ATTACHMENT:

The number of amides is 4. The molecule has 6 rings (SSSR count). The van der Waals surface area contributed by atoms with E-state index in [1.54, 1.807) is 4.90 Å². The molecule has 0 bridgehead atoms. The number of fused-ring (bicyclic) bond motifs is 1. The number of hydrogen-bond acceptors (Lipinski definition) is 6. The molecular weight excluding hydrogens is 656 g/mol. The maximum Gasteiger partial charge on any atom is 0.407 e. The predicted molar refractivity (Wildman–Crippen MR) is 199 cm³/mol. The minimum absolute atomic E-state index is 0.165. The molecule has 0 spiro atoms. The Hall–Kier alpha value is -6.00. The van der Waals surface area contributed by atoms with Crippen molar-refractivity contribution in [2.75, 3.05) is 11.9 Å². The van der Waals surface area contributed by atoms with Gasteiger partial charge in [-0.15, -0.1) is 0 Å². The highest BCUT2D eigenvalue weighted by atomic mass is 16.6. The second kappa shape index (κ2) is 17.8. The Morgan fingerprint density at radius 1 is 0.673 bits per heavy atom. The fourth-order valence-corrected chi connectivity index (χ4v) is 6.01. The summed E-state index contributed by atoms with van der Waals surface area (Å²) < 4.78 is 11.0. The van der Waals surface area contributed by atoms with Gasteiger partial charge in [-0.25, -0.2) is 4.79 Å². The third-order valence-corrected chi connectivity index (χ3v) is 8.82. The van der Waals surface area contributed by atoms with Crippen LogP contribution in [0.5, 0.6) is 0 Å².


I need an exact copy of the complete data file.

The number of amides is 4. The molecule has 6 rings (SSSR count). The van der Waals surface area contributed by atoms with E-state index in [1.54, 1.807) is 4.90 Å². The molecule has 0 bridgehead atoms. The number of fused-ring (bicyclic) bond motifs is 1. The number of hydrogen-bond acceptors (Lipinski definition) is 6. The molecular weight excluding hydrogens is 656 g/mol. The maximum Gasteiger partial charge on any atom is 0.407 e. The predicted molar refractivity (Wildman–Crippen MR) is 199 cm³/mol. The minimum absolute atomic E-state index is 0.165. The molecule has 0 spiro atoms. The Hall–Kier alpha value is -6.00. The van der Waals surface area contributed by atoms with Crippen molar-refractivity contribution in [2.75, 3.05) is 11.9 Å². The van der Waals surface area contributed by atoms with Gasteiger partial charge in [-0.15, -0.1) is 0 Å². The highest BCUT2D eigenvalue weighted by atomic mass is 16.6. The second kappa shape index (κ2) is 17.8. The Morgan fingerprint density at radius 1 is 0.673 bits per heavy atom. The fourth-order valence-corrected chi connectivity index (χ4v) is 6.01. The summed E-state index contributed by atoms with van der Waals surface area (Å²) < 4.78 is 11.0. The van der Waals surface area contributed by atoms with Gasteiger partial charge in [-0.25, -0.2) is 4.79 Å². The third-order valence-corrected chi connectivity index (χ3v) is 8.82. The van der Waals surface area contributed by atoms with Crippen LogP contribution in [0.5, 0.6) is 0 Å².